Background: One-half of Americans currently meet guideline physical activity levels. For these individuals, exceeding guideline levels may provide additional health benefits.
Methods: Incident physician-diagnosed myocardial infarction and angina, revascularization procedures (CABG, PTCA), and ischemic heart disease deaths during 7.7-year follow-up were compared to baseline usual distance run in 35,402 male runners.
Results: Men reported 467 incident CHD and the National Death Index identified an additional 54 ischemic heart disease deaths. Per km/day run, the men's risks declined 5% for fatal and nonfatal CHD (P=0.001), nonfatal CHD (P=0.0008), and revascularization procedures (P=0.002). Their risks for nonfatal myocardial infarctions and angina declined 7% (P=0.02) and 10% (P=0.003), respectively. Compared to <3km/day run (upper limit guideline level), >9km/day run produced risks 65% lower for angina (P=0.008), 29% lower for nonfatal CHD (P=0.04), and 26% lower for fatal and nonfatal CHD (P=0.06).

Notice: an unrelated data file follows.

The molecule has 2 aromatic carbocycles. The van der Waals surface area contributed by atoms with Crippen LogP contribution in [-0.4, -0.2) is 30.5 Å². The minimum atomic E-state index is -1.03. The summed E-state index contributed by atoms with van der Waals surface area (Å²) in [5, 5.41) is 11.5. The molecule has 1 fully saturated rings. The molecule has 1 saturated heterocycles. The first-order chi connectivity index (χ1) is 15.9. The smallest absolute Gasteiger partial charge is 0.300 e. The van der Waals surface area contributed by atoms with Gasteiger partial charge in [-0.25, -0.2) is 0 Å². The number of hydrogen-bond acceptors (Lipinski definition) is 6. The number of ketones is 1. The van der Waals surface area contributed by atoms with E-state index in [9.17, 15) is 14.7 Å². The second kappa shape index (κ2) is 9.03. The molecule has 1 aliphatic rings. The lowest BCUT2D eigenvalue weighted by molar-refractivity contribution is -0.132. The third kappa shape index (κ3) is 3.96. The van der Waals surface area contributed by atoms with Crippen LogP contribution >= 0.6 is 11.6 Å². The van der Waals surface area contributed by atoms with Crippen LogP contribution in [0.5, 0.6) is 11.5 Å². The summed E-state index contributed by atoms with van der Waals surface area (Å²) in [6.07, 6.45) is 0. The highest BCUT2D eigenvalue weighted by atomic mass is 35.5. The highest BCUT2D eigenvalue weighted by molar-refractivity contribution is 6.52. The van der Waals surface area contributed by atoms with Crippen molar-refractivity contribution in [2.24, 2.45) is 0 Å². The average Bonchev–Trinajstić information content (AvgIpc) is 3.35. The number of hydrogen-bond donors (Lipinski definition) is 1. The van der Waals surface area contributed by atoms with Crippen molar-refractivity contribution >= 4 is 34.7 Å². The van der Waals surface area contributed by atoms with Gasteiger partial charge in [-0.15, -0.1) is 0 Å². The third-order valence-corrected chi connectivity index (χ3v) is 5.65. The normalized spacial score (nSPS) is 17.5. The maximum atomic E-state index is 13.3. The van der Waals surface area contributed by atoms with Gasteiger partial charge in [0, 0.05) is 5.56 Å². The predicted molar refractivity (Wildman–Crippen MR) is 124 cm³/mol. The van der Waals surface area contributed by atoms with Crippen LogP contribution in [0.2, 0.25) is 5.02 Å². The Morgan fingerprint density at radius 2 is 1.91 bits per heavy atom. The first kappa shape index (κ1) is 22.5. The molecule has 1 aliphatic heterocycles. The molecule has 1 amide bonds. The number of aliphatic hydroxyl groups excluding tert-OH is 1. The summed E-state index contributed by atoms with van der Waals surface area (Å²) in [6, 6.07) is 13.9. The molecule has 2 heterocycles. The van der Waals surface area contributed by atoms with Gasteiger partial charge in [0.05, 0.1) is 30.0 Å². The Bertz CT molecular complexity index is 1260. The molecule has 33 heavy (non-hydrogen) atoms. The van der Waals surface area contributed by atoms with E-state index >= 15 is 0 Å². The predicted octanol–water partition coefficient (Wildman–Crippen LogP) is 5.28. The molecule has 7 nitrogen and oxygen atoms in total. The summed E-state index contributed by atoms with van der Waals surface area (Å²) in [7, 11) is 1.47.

Conclusions: Exceeding guideline physical activity levels produce important CHD-risk reductions.
Copyright 2009. Published by Elsevier Ireland Ltd.